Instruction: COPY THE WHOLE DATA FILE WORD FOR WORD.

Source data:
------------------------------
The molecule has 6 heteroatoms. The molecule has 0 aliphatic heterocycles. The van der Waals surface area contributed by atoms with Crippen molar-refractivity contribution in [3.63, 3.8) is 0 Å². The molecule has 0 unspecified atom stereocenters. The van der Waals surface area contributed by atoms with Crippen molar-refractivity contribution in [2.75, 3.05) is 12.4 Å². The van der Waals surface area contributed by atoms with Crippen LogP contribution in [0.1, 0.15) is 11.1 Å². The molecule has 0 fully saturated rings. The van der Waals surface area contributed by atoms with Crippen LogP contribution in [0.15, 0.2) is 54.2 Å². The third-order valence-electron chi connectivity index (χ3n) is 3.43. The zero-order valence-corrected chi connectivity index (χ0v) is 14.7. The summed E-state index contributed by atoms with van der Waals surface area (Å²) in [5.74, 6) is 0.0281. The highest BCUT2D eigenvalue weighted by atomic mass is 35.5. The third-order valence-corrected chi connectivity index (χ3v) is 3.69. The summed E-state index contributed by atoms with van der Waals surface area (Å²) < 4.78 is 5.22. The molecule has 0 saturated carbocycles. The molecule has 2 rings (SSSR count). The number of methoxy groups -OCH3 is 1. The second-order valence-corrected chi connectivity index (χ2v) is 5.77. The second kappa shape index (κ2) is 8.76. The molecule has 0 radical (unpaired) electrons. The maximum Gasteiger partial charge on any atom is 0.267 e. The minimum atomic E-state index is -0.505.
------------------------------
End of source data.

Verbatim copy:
The molecule has 6 heteroatoms. The molecule has 0 aliphatic heterocycles. The van der Waals surface area contributed by atoms with Crippen molar-refractivity contribution in [3.63, 3.8) is 0 Å². The molecule has 0 unspecified atom stereocenters. The van der Waals surface area contributed by atoms with Crippen molar-refractivity contribution in [2.75, 3.05) is 12.4 Å². The van der Waals surface area contributed by atoms with Crippen LogP contribution in [0.1, 0.15) is 11.1 Å². The molecule has 0 fully saturated rings. The van der Waals surface area contributed by atoms with Crippen LogP contribution in [0.15, 0.2) is 54.2 Å². The third-order valence-electron chi connectivity index (χ3n) is 3.43. The zero-order valence-corrected chi connectivity index (χ0v) is 14.7. The summed E-state index contributed by atoms with van der Waals surface area (Å²) in [5.74, 6) is 0.0281. The highest BCUT2D eigenvalue weighted by atomic mass is 35.5. The third-order valence-corrected chi connectivity index (χ3v) is 3.69. The summed E-state index contributed by atoms with van der Waals surface area (Å²) < 4.78 is 5.22. The molecule has 0 saturated carbocycles. The molecule has 2 rings (SSSR count). The number of methoxy groups -OCH3 is 1. The second-order valence-corrected chi connectivity index (χ2v) is 5.77. The second kappa shape index (κ2) is 8.76. The molecule has 0 radical (unpaired) electrons. The maximum Gasteiger partial charge on any atom is 0.267 e. The minimum atomic E-state index is -0.505.